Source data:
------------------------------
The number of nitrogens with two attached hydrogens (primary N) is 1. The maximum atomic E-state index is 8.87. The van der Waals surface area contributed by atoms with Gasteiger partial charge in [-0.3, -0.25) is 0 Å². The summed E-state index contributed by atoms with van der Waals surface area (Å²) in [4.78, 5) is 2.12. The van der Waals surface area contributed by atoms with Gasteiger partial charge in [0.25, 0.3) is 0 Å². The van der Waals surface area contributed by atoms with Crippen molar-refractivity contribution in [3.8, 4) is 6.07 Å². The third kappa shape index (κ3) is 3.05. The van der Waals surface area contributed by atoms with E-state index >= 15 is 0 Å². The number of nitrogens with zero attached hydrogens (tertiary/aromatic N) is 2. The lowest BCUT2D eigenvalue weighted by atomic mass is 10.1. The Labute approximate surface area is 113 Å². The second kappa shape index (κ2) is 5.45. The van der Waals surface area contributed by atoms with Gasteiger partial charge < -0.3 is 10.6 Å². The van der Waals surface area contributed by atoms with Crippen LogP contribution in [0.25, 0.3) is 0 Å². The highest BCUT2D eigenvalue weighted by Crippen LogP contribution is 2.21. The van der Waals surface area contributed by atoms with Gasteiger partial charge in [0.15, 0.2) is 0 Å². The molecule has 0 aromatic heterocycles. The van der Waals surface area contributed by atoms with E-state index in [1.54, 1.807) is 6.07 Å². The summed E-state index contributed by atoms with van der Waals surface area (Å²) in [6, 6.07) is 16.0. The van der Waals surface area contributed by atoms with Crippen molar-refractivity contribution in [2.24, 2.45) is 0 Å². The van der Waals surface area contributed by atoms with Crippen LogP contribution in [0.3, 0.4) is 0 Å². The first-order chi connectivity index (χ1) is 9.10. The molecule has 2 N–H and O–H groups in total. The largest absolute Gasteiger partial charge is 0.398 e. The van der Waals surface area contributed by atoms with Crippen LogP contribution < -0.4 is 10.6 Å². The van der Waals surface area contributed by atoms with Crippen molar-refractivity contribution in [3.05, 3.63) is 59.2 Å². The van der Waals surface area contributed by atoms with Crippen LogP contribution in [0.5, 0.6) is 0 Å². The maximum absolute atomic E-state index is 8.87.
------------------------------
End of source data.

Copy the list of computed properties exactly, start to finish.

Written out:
The number of nitrogens with two attached hydrogens (primary N) is 1. The maximum atomic E-state index is 8.87. The van der Waals surface area contributed by atoms with Gasteiger partial charge in [-0.3, -0.25) is 0 Å². The summed E-state index contributed by atoms with van der Waals surface area (Å²) in [4.78, 5) is 2.12. The van der Waals surface area contributed by atoms with Gasteiger partial charge in [0.25, 0.3) is 0 Å². The van der Waals surface area contributed by atoms with Crippen molar-refractivity contribution in [3.8, 4) is 6.07 Å². The third kappa shape index (κ3) is 3.05. The van der Waals surface area contributed by atoms with E-state index >= 15 is 0 Å². The number of nitrogens with zero attached hydrogens (tertiary/aromatic N) is 2. The lowest BCUT2D eigenvalue weighted by atomic mass is 10.1. The Labute approximate surface area is 113 Å². The second kappa shape index (κ2) is 5.45. The van der Waals surface area contributed by atoms with Gasteiger partial charge < -0.3 is 10.6 Å². The van der Waals surface area contributed by atoms with Crippen LogP contribution in [0.25, 0.3) is 0 Å². The highest BCUT2D eigenvalue weighted by Crippen LogP contribution is 2.21. The van der Waals surface area contributed by atoms with Gasteiger partial charge in [0.15, 0.2) is 0 Å². The molecule has 0 aromatic heterocycles. The van der Waals surface area contributed by atoms with E-state index in [1.54, 1.807) is 6.07 Å². The summed E-state index contributed by atoms with van der Waals surface area (Å²) in [6, 6.07) is 16.0. The van der Waals surface area contributed by atoms with Crippen molar-refractivity contribution in [2.24, 2.45) is 0 Å². The van der Waals surface area contributed by atoms with Crippen LogP contribution in [0.3, 0.4) is 0 Å². The first-order chi connectivity index (χ1) is 9.10. The molecule has 2 N–H and O–H groups in total. The largest absolute Gasteiger partial charge is 0.398 e. The van der Waals surface area contributed by atoms with Crippen LogP contribution < -0.4 is 10.6 Å². The van der Waals surface area contributed by atoms with Crippen molar-refractivity contribution in [3.05, 3.63) is 59.2 Å². The van der Waals surface area contributed by atoms with Crippen LogP contribution in [0.5, 0.6) is 0 Å². The maximum absolute atomic E-state index is 8.87.